Thinking of my old friend Schwartz, it would be nice if he were to visit the Farm today. Henry Schwartz was an accountant who served the small business with which I was affiliated for many years. I lost track of Schwartz about 20 years ago—he had finally retired and moved to Florida. I presume that by now he is in CPA Heaven if there is such a place.
In the decade when I worked with him Schwartz looked like an accountant from central casting—older, slightly stooped with a vision problem that gave him a hawkish gaze. To read he often positioned his mostly bald head about 15” above the page as he framed numbers and words with a magnifying glass. In his practice with small business people he learned to report the figures and their implications without regard to how they might be received. Without emotion he would deliver the news, “So based on the totals of the past quarter the fiscal year will generate a loss…” or “earnings are much stronger—we’ll have to make provisions to deposit more money with the IRS…” or “I can’t see based on these meager profit levels how your bonus can be funded…” As Schwartz moved beyond the figures into business consulting and general life issues his search for unvarnished facts and their meaning combined with his blunt presentation made him a valuable if not always very loveable colleague.
I am imagining how this man whose whole career was about facts, figures, and their “fair interpretation” might view things at the Farm. Nancy is just hanging up with an older customer whose two very mature clematis vines are totally brown. Nancy tells her to remove all the dead material from the plants’ vicinity and to keep watering them. The woman suddenly sounds stunned, “I’ve never watered these plants.” Before Nancy can respond she says with great umbrage, “I’m on a fixed income—I can’t have my water bill climbing.” Nancy says some soothing things and suggests that even now some regular watering might bring these clematis plants back from the brink. It is a good thing someone like Schwartz doesn’t speak to this lovely but inept gardener. With his “dry” humor he might have focused on the choice between a “climbing” vine and a “climbing” water bill. But Schwartz was cheap too. After he would have told the woman that she probably killed her plants, he might have suggested using rinse water from the dishes or from bathing and he would have commented that she got by pretty well all these years without ever watering and therefore maybe she saved enough effort if not money to be able to purchase new clematis vines if these don’t come back.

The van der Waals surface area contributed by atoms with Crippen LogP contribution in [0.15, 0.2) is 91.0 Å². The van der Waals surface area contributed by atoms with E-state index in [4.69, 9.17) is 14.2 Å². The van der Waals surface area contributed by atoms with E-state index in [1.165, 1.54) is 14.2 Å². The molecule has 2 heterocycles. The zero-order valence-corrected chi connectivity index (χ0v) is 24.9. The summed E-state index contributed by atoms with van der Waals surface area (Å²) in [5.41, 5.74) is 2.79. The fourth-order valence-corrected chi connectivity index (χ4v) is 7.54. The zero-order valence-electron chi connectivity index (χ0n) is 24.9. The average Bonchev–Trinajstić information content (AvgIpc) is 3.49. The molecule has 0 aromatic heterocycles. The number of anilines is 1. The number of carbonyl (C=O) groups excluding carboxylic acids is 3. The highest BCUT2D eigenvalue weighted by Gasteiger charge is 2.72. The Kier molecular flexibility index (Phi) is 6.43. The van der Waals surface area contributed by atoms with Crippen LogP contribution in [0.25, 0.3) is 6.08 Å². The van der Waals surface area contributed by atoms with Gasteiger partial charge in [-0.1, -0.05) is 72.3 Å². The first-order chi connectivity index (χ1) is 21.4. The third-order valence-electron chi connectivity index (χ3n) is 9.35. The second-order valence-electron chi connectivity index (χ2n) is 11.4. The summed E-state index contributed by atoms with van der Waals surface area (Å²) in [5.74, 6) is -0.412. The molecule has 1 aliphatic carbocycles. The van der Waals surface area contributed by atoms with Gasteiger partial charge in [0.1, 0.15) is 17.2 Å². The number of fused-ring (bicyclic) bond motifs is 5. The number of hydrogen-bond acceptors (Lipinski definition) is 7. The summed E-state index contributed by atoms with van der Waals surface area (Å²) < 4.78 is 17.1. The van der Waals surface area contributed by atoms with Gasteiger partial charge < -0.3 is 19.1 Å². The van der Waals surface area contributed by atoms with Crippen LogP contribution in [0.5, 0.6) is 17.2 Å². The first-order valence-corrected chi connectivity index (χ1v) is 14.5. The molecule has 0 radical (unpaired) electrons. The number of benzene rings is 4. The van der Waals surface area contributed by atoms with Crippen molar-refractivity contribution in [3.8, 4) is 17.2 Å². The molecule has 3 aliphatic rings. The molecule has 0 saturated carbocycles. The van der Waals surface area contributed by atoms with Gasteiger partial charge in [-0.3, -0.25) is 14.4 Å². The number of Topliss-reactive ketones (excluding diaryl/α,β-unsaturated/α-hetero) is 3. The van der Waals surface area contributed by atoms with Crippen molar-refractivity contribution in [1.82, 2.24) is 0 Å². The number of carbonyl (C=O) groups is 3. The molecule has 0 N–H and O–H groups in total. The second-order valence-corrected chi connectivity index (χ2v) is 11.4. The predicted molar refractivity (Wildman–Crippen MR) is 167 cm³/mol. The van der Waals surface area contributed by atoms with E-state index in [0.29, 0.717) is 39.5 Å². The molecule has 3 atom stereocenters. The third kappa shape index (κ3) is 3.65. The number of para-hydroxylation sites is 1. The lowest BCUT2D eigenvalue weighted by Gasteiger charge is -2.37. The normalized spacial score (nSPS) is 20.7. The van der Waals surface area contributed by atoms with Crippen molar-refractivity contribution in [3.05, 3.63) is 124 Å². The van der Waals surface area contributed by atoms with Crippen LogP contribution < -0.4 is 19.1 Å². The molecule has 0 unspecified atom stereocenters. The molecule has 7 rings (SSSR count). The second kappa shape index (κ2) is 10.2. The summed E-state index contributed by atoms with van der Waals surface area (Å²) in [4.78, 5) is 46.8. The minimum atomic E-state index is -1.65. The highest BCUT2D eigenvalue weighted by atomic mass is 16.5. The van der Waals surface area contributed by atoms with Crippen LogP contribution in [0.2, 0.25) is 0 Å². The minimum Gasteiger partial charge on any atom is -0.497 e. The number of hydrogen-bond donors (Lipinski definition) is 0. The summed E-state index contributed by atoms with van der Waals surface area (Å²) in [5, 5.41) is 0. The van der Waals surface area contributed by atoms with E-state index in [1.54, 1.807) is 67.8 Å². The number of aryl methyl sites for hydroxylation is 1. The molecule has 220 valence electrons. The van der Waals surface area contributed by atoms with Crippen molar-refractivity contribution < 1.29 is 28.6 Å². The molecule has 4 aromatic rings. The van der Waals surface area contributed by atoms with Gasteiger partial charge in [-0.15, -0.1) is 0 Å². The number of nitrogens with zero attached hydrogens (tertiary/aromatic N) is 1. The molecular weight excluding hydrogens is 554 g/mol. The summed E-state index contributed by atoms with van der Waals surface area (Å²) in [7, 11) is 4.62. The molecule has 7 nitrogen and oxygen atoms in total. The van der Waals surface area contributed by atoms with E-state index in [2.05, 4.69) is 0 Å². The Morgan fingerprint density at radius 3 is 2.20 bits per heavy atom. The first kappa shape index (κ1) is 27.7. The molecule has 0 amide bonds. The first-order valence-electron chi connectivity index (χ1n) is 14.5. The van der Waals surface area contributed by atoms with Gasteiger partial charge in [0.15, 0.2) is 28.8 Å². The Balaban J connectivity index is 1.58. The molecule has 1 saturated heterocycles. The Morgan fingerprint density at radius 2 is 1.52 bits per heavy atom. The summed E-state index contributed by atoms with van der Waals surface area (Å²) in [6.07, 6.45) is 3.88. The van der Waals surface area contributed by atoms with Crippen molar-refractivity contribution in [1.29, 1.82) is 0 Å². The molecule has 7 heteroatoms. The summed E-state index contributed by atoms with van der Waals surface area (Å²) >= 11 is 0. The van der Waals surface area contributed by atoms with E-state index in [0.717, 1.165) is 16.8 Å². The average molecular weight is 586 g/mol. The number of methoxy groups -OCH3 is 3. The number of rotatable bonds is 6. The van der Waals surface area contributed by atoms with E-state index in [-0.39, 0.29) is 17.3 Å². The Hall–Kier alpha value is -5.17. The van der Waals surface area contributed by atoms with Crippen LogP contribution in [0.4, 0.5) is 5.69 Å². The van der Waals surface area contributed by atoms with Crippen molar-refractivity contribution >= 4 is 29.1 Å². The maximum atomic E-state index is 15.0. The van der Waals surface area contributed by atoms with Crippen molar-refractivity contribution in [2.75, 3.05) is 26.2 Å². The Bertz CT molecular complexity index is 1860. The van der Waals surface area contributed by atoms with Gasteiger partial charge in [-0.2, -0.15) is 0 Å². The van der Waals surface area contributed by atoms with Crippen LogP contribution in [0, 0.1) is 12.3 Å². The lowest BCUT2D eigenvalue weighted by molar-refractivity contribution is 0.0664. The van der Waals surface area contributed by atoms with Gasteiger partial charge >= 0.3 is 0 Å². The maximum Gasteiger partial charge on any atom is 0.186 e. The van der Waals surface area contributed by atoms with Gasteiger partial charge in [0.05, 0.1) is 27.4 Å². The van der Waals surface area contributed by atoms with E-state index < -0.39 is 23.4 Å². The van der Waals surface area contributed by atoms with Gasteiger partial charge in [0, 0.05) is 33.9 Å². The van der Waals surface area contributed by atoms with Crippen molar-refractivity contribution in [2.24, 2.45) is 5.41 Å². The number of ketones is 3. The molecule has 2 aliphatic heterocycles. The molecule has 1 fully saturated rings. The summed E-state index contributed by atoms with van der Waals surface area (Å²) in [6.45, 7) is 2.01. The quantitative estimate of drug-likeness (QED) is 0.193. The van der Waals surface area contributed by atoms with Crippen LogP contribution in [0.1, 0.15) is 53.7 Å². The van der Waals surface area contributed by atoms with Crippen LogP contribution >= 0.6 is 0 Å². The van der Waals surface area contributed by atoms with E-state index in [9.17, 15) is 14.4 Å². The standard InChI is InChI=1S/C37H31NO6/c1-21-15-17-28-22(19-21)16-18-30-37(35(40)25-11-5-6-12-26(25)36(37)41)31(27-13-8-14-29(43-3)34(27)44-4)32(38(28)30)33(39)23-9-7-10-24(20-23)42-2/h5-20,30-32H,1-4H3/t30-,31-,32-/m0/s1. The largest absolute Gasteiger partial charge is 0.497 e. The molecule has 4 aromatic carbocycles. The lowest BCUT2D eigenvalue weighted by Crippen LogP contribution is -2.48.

I visit with a man who owns a small metalworking factory. He acknowledges that things are going pretty well and that they have been going pretty well for a while now. I ask him how he views the future. The man tells me his big concern is taxes. He is fearing a big tax increase that will just shut him down like in early 2009 after the ripples from the financial crisis brought orders to a standstill. Not to diminish the significance of wise tax policy, but I am thinking of existential threats like the European debt crisis and opportunities in the improving sectors of the economy. The man would not have wanted to talk about taxes with Schwartz. During his lifelong practice of tax accounting Schwartz was always dealing with rates that are far higher than we know today.
Nancy and I are trying to figure out what we should charge for some completed jobs. As much as we like and need the jobs, we always seem to feel that what we did is worth more but for various reasons we are going to charge less. Schwartz would understand this conundrum. Bluntly he would say that we have to make a living. He would ask pointedly about productivity, competition and customer expectations. And then he would wonder how we got into such a crazy business where the weather is still one of the most important components of success and where people’s perceptions, whether justified or rational or remotely accurate, count for everything. In the end I think Schwartz would understand and bless our efforts for he always counseled in the words of Joseph Campbell that it’s best to “follow your bliss.” Even in drought.